- By Angela Cooper
- August 19 2019
Over the past few months, equity markets have performed well driven in part by the expectation that the major central banks would start to loosen monetary policy. The US Federal Reserve (Fed) did cut interest rates for the first time since 2008 but indicated that it was a “mid cycle adjustment to policy” rather than the start of a more aggressive cycle of monetary easing. Markets have fallen in the last few days on this news together with President Trump’s announcement of further tariffs on Chinese imports to the US. The US/ China trade talks had recommenced and been described as “constructive”. Company earnings have been relatively strong whilst US economic growth has been maintained at a reasonable level. The new UK Prime Minister is preparing for the UK to leave the European Union without a deal if the European Union does not re-negotiate the existing Withdrawal Agreement – sterling has fallen sharply as a result whilst the internationally facing FTSE100 index rose in price as weaker sterling is beneficial for companies with significant overseas earnings.
Economic growth in the US was better than expected in the second quarter of 2019 with the economy growing at 2.1% pa. Exportshave slowed as has corporate investment. Consumer spending has been stronger and government spending has also increased. The US equity market reached record highs on the expectation that the US Federal Reserve (Fed) would start to cut interest rates together with some good company results supporting the index. As expected, the Fed has cut rates by 0.25% to a range of 2 to 2.25%. The decision to cut rates was made against the backdrop of muted inflation and signs of slowing economic growth. According to the Fed, trade tensions and weak manufacturing were having a negative impact. Jay Powell, the Chair of the Fed, described themove as a “mid cycle adjustment to policy”. The equity market fell as this suggested that further sharp interest rate cuts were unlikely. Following the resumption of trade talks between the US and China, optimism had increased slightly. However, President Trump has unexpectedly announced that further tariffs will be imposed on Chinese imports on 1 September which has led to investors becoming more negative. This move puts pressure on the Chinese to reach an agreement and on the Fed to cut interest rates more substantially as higher tariffs could hold back US economic growth. After further negotiations on the budget, a compromise deal has been reached whereby the debt ceiling is suspended for two years. Therefore the government can borrow as much as it needs to payoff its current debts and obligations for two more years. After the suspension ends, the debt ceiling will automatically be raised to reflect how much was borrowed.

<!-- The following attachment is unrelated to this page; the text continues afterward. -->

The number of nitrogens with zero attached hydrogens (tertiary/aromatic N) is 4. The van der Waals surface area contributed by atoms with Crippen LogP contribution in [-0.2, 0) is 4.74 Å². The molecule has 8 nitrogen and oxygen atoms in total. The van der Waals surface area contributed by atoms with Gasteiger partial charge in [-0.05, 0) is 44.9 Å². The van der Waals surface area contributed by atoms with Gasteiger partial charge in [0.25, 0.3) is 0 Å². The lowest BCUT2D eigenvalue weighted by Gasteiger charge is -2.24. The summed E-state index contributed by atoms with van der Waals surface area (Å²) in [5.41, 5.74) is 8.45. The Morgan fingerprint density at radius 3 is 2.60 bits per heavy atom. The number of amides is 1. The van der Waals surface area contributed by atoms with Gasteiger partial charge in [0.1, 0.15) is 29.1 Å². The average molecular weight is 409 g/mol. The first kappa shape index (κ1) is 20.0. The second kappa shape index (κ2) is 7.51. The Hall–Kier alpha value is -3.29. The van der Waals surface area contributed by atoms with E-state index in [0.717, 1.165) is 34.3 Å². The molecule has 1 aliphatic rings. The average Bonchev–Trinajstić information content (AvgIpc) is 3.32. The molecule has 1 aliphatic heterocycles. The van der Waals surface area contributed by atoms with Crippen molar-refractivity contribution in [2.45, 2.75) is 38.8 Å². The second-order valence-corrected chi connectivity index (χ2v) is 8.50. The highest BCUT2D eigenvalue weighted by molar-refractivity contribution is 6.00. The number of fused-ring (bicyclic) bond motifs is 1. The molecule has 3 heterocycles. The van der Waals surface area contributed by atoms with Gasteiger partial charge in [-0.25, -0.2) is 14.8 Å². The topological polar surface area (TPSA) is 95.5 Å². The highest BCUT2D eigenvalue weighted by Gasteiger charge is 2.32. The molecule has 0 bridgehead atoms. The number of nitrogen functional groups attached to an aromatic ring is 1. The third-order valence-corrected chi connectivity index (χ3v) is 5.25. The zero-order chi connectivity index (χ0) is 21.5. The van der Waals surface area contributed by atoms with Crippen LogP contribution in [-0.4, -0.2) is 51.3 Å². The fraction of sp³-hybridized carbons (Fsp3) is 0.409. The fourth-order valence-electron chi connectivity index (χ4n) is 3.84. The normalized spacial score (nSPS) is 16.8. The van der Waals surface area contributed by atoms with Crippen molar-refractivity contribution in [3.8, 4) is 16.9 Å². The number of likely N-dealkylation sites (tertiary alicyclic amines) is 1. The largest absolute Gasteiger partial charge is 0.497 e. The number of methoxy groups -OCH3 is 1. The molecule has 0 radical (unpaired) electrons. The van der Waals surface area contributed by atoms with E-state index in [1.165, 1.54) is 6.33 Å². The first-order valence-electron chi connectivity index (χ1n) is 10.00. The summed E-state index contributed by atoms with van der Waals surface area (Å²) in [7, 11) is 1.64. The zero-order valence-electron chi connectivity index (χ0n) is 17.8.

The new Prime Minister, Boris Johnson, has declared that the UK will leave the European Union on 31 October 2019 and the government is preparing to leave with or without a deal. With the likelihood of a “no deal” Brexit increasing, sterling fell sharply and consequently the FTSE 100 index increased due to the number of constituent companies which make substantial earnings overseas. The equity market has also been supported by the highest number of private equity deals (£13.6 bn year to date) since 2007. Wagegrowth accelerated to 3.6% in the year to May 2019, the highest rate since 2008. Wages have now been outpacing inflation since March 2018. The consumer price index (CPI) has risen 2% over the past year. The unemployment rate remains at 3.8% -the lowest level since 1975. After some weakness in May, UK retail sales rose 1% in June so beating expectations of a 0.3% fall. The annualgrowth rate stands at 3.8% signalling that the UK consumer is supportive of the economy. Economic growth continues to be meagre with a contraction of around 0.1% expected in the second quarter and minimal growth of 0.2% in the third quarter. The manufacturing sector is contracting, reflecting the slowdown in the global economy. The Monetary Policy Committee of the Bank of England (BoE)voted unanimously to maintain Bank Rate to 0.75% at its latest meeting. It has reduced its economic growth expectation for 2019 to 1.3%. Brexit uncertainty is weighing on companies’ spending. The BoE is assuming a smooth Brexit in line with current Government policy of striking a deal. In such circumstances inflation may overshoot the 2% target and Bank Rate may have to rise.